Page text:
cover image Chase


Alejo Carpentier. Farrar Straus Giroux, $16.95 (122pp) ISBN 978-0-374-12083-2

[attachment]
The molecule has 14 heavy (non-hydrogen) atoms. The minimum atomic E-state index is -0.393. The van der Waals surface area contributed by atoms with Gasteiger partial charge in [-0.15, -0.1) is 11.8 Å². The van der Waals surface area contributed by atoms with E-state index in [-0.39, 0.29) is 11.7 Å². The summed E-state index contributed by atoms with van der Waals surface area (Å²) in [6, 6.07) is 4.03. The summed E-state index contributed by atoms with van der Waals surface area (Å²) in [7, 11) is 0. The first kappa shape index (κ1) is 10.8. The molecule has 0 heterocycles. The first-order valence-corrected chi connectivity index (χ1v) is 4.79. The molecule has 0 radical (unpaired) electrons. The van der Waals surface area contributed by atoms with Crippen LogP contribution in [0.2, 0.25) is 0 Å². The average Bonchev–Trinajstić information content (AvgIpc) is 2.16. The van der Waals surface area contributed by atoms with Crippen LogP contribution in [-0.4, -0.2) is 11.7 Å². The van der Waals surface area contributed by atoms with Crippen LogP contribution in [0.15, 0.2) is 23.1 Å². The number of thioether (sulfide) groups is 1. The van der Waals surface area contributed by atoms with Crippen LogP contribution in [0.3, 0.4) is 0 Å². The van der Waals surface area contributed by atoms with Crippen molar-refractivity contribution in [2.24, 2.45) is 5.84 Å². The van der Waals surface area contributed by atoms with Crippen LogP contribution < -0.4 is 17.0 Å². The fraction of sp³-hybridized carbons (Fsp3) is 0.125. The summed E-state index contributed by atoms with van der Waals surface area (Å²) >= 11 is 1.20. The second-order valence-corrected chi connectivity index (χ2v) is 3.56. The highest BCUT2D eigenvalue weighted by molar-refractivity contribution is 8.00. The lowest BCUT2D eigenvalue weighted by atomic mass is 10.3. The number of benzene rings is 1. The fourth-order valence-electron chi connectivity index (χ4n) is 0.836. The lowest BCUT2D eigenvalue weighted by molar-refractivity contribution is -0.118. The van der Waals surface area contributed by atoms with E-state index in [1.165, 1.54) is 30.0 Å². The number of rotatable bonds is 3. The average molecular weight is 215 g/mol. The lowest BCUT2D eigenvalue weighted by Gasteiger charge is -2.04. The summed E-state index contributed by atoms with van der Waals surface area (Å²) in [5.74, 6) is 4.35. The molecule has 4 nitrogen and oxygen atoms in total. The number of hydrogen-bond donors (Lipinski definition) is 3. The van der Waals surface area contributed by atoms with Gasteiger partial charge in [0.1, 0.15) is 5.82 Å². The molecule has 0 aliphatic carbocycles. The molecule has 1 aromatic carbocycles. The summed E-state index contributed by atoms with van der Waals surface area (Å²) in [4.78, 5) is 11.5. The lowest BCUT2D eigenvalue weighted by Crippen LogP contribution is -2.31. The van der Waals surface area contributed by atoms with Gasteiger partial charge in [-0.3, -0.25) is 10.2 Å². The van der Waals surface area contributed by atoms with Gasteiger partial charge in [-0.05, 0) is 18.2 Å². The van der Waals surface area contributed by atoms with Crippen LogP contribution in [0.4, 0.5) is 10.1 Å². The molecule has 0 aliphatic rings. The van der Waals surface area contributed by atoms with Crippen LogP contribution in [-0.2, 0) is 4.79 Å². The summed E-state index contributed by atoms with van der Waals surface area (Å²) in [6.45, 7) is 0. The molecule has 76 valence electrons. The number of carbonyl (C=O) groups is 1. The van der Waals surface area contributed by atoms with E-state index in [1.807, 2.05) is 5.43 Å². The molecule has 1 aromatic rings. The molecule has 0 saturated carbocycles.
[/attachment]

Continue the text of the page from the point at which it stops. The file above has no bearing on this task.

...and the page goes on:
Written in 1956, this gem by a renowned Cuban novelist ( The Kingdom of This World ; The Lost Steps ) is considered by many to be an esthetic watershed in Latin American fiction. Untranslated until now, it most clearly shows his method: a suspenseful, political situation delineated in a baroque elliptical style in which the details of landscape and feeling take the foreground and create their own suspense, transforming the story, a commonplace of modern fiction, into a luxuriant tropical canvas. Here the dubious hero, a young man who in his university days participated in revolutionary activity and was caught, tortured and became a partisan of a corrupt political leader, is now being trailed by hitmen of a rival seeking to take power. His story is framed by that of a box-office clerk (an eccentric but a kind of Everyman) at the concert hall where he has taken refuge. The chase is full of the formal suspense cliches of popular fiction, and Carpentier slows it down to reach for what is the grander total view. While some of the novelists of the Latin American boom claim him, Carpentier is a magic realist but no fabulist; he is, in fact, delineating an easily recognizable event in the history of Cuba. Readers who know Havana will be able to follow the chase from block to block, but the symbolism embedded in the references to the poet Heredia and the playing at the concert hall of Beethoven's Eroica may escape many. Carpentier was often nominated for the Nobel Prize but was neglected outside the Spanish-speaking world. Now Noonday Press promises uniform paperback editions of all the novels: a real boon for lovers of fiction. (Sept.)